But if her injunction is upheld, the NFL must resume business in some fashion.

It could invoke the 2010 rules for free agency, meaning players would need six seasons of service before becoming unrestricted free agents when their contracts expire; previously, it was four years. The requirement for restricted free agents would be four years rather than the three years before 2010. There also was no salary cap in 2010, meaning teams could spend as much -- or as little -- as they wanted.

All of this was in the background for this week's draft, which has a weird feel as teams prepped for picks without free agency or the ability to swap personnel.

Jim Quinn, an attorney for the players, said the pressure is on the league.

"They better act quickly, because as of right now there's no stay and, presumably, players could sign with teams," Quinn said. "There are no guidelines as of right now, so they have to put something in place quickly."

Nelson's ruling was another rebuke of the NFL in the federal courts in Minnesota, which was established years ago as the venue for the league's collective bargaining system. Three weeks ago, NFL attorney David Boies suggested to Nelson that she shouldn't have jurisdiction over a dispute with an unfair bargaining accusation against the players pending with the National Labor Relations Board.

In her ruling, Nelson rejected that contention and recognized the NFL Players Association's decision to "de-unionize" as legitimate because it has "serious consequences" for the players.

Nelson even referenced her colleague, U.S. District Judge David Doty, who has frequently ruled for the players in the past. Not only did she declare that players are likely to suffer harm by the lockout, a legal requirement for granting the injunction, Nelson wrote they're already feeling the hurt now.

She cited their short careers, arguing that monetary damages wouldn't be enough relief.

What Nelson didn't do, however, was tackle the issue of the antitrust lawsuit filed last month when the union broke up. That, she wrote, "must wait another day."

In an opinion piece posted late Monday on the Wall Street Journal website, NFL Commissioner Roger Goodell wrote that Nelson's ruling "may significantly alter professional football as we know it. ... By blessing this negotiating tactic (recognizing the players' right to dissolve their union), the decision may endanger one of the most popular and successful sports leagues in history."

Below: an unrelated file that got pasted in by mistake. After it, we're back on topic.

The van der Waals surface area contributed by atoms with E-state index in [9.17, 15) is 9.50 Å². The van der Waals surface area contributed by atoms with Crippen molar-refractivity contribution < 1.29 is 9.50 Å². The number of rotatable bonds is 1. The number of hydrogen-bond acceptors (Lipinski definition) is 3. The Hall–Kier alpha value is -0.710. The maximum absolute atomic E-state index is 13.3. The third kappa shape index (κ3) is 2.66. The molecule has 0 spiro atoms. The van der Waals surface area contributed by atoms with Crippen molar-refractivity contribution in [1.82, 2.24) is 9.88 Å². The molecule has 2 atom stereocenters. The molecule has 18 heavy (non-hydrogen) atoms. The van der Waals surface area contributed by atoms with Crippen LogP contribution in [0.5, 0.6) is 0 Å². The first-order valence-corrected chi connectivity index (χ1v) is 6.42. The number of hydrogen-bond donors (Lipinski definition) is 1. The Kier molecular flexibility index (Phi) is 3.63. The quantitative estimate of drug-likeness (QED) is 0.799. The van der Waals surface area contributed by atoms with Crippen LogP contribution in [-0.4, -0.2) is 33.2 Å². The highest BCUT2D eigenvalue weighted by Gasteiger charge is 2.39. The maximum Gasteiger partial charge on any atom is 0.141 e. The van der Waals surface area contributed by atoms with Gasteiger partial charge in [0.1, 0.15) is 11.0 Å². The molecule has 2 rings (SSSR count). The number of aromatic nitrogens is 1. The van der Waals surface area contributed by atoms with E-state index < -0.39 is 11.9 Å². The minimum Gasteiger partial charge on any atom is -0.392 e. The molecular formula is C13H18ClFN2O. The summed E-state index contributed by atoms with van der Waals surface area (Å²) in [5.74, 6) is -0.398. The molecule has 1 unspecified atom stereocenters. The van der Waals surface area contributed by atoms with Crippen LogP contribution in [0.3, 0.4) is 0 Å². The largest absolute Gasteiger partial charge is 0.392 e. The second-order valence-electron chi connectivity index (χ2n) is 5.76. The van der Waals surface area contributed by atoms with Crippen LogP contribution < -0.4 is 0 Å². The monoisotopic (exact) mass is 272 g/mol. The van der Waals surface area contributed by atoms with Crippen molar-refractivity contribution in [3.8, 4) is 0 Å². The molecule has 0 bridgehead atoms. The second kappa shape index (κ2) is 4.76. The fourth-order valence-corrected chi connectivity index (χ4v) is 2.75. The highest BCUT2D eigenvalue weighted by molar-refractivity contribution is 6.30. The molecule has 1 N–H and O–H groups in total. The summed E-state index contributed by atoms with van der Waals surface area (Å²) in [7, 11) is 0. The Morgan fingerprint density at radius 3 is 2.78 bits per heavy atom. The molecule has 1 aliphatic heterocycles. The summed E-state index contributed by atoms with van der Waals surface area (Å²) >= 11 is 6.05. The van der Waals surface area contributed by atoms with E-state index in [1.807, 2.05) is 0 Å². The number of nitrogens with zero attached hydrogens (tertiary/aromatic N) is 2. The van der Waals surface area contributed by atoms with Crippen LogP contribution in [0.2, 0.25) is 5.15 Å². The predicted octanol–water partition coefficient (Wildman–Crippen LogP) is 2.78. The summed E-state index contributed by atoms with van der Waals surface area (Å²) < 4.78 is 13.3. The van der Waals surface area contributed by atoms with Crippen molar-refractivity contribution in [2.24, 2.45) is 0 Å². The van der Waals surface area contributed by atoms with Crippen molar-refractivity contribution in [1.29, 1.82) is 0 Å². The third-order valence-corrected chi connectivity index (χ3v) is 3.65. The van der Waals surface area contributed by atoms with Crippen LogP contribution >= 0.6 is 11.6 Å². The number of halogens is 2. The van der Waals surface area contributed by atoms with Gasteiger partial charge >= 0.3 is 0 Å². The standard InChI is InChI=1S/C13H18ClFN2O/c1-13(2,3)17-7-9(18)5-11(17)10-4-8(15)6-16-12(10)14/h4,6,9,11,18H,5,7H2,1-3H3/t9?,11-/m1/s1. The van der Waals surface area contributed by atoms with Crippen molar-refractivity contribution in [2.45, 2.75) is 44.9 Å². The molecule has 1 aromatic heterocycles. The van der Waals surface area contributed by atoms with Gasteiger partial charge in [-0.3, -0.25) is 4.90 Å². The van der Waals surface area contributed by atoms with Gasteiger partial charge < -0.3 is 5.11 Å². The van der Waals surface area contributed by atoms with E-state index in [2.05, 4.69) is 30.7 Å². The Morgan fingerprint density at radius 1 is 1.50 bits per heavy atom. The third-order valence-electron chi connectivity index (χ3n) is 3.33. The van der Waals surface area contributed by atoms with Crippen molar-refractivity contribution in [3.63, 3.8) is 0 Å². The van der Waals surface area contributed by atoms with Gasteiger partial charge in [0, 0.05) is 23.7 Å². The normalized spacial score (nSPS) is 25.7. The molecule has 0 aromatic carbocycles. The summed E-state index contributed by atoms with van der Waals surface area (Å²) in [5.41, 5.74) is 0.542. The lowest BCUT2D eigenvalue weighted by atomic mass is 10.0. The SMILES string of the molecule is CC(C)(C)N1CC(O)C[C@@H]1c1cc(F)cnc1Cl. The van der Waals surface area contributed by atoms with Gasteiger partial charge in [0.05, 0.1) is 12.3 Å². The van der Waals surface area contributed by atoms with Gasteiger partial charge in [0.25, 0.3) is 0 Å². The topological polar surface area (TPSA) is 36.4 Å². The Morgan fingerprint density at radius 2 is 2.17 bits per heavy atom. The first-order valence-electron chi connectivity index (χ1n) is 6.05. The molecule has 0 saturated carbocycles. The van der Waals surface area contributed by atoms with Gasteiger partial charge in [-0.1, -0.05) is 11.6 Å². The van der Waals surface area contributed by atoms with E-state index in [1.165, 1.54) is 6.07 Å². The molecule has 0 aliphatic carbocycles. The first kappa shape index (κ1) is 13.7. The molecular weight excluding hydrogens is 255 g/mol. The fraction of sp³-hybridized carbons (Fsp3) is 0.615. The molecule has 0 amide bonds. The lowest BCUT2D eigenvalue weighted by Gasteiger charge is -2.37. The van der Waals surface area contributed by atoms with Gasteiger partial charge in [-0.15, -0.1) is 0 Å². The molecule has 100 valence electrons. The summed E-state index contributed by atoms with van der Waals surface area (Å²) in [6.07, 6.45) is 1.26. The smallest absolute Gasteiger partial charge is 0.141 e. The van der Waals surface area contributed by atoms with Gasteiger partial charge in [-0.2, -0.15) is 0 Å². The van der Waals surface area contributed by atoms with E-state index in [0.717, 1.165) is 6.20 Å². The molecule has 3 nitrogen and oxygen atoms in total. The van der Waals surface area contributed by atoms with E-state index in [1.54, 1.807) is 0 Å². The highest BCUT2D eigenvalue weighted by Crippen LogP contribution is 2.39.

Owners imposed the lockout after talks broke down March 11 and the players disbanded their union.

Nelson heard arguments on the injunction at a hearing on April 6 and ordered the two sides to resume mediation while she was considering her decision. The owners and players, who failed to reach consensus after 16 days of mediated talks earlier this year, met over four days with a federal magistrate but did not announce any progress on solving the impasse.

They are not scheduled to meet again until May 16, four days after Doty holds a hearing on whether players should get damages in their related fight with owners over some $4 billion in broadcast revenue.

With appeals expected, the fight seems likely to drag on through the spring. The closer it gets to August, when training camps and the preseason get into full swing, the more likely it becomes that regular-season games could be lost.

In a statement, the NFL expressed confidence in its appeal.

"But we also believe that this dispute will inevitably end with a collective bargaining agreement, which would be in the best interests of players, clubs and fans," the NFL said. "We can reach a fair agreement only if we continue negotiations toward that goal."

NFLPA executive director DeMaurice Smith said players were eager to resume court-ordered mediation to resolve the fight.

"My hope is really is that there's somebody on the other side who loves football as much as our players and fans do," he said.